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Djokovic’s comedy may be merely the appetizer

NEW YORK -- Who knew, on the eve of the men’s U.S. Open tennis semifinals, that there would be a way to squeeze into Roger Federer’s spotlight? Who knew it could be done with off-court shenanigans?

Today, when Federer plays No. 4 Nikolay Davydenko of Russia and No. 3 Novak Djokovic of Serbia plays No. 15 David Ferrer of Spain, there will be no question who is No. 1.

The maestro from Switzerland, who conducts an orchestra of shots while others play single instruments, will be standing at the podium with a baton. His achievements up to now are well known, including being No. 1 in the world 188 consecutive weeks, more than anybody else. Ever.

But if tennis is a sport of achievement, it is also a sport that thrives on personality. Which is what the world still watching in the late hours of Thursday night discovered in Djokovic, the Serbian Stand-Up. Win or lose, a booking on Leno is forthcoming.

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Djokovic had just muscled his way past venerable Spaniard Carlos Moya, a former No. 1 and French champion who, at 31, was grasping for one final straw before the rocking chair.

When Djokovic was in trouble in the second-set tiebreaker, serving with Moya at set point, he missed his first serve and then disdained the safe route and hit a second 118 mph for an ace.

“If you want a positive outcome,” he said, “you have to take a risk.”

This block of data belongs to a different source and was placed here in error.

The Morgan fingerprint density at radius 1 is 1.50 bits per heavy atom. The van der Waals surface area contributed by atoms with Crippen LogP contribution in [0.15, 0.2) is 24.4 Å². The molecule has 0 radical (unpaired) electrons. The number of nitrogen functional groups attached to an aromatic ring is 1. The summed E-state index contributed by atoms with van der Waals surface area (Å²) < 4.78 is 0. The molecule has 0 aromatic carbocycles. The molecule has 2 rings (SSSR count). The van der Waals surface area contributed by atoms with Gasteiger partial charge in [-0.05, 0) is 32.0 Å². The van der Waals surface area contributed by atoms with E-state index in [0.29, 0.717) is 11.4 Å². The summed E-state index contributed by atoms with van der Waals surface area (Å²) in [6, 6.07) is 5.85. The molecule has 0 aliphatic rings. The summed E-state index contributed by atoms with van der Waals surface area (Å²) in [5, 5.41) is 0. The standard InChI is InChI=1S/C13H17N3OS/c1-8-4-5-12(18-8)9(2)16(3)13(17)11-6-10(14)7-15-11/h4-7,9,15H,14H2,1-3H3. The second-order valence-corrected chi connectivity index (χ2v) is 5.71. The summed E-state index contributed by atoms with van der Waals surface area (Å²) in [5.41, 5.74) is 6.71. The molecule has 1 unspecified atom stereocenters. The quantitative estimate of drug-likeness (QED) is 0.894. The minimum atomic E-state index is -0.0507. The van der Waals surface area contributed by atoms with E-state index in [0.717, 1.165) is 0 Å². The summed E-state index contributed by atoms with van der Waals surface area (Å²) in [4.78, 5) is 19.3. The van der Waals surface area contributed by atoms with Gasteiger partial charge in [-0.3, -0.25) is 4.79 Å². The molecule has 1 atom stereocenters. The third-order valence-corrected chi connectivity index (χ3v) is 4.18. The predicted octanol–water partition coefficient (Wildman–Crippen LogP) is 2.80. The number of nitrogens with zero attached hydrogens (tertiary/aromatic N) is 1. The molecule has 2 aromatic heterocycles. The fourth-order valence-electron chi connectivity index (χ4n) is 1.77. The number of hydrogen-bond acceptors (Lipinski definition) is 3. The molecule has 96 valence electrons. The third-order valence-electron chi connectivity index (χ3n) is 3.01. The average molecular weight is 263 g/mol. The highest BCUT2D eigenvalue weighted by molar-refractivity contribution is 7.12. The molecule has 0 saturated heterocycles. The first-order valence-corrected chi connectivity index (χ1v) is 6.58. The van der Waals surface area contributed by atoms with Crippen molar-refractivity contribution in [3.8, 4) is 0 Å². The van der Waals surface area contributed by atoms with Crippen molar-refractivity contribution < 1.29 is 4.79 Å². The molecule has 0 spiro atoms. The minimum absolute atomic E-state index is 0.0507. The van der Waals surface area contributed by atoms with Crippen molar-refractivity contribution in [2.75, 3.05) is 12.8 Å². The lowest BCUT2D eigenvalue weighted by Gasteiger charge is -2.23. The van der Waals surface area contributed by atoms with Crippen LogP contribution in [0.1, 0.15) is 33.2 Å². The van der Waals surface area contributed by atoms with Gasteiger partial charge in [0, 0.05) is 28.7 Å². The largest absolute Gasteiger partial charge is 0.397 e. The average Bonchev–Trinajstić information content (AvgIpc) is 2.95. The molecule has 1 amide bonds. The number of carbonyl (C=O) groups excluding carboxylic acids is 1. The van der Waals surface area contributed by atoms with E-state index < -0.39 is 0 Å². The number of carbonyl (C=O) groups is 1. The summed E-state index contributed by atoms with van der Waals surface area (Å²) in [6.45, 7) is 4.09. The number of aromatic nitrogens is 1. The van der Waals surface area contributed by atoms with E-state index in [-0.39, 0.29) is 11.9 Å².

Half an hour later, he was finished with Moya and summoned back onto the court for the usually predictable TV chitchat. The questions are soft, the purpose warm and fuzzy and the result seldom compelling journalistically. But this time, TV took a chance, and we shall all be eternally grateful.

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Djokovic, known on the tour for his fast rise and great sense of humor -- but not yet known among U.S. fans who are still struggling to pronounce his name -- was asked to do one of his player impersonations.

Again, who knew?

Suddenly, you had a 20-year-old -- chitchatting in a language not his, moments after reaching only his third-ever Grand Slam semifinal after playing for 2 hours 18 minutes -- being asked to do impromptu stand-up in front of more than 23,000 people and several million TV viewers.

What did Djokovic do? He asked which player they wanted. And what ensued will go down as one of the funnier moments in the history of this tournament.

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Maria Sharapova, he was told.

He bent over, rolled his socks down and pulled his shorts way up, skipped behind the baseline, had a little conversation with the racket, turned and went to the service line, stuck his bottom out a bit, brushed a strain of hair out of his eyes and made a service toss that went about 20 feet in the air.

The crowd howled. A star had been born.

TV took another chance, asked Djokovic to do Rafael Nadal. He pulled his socks back up and the shorts way down. Then he squatted, leaped in the air, sprinted to the service line, got in the serving position, tugged at his underwear, and did a Nadal serve.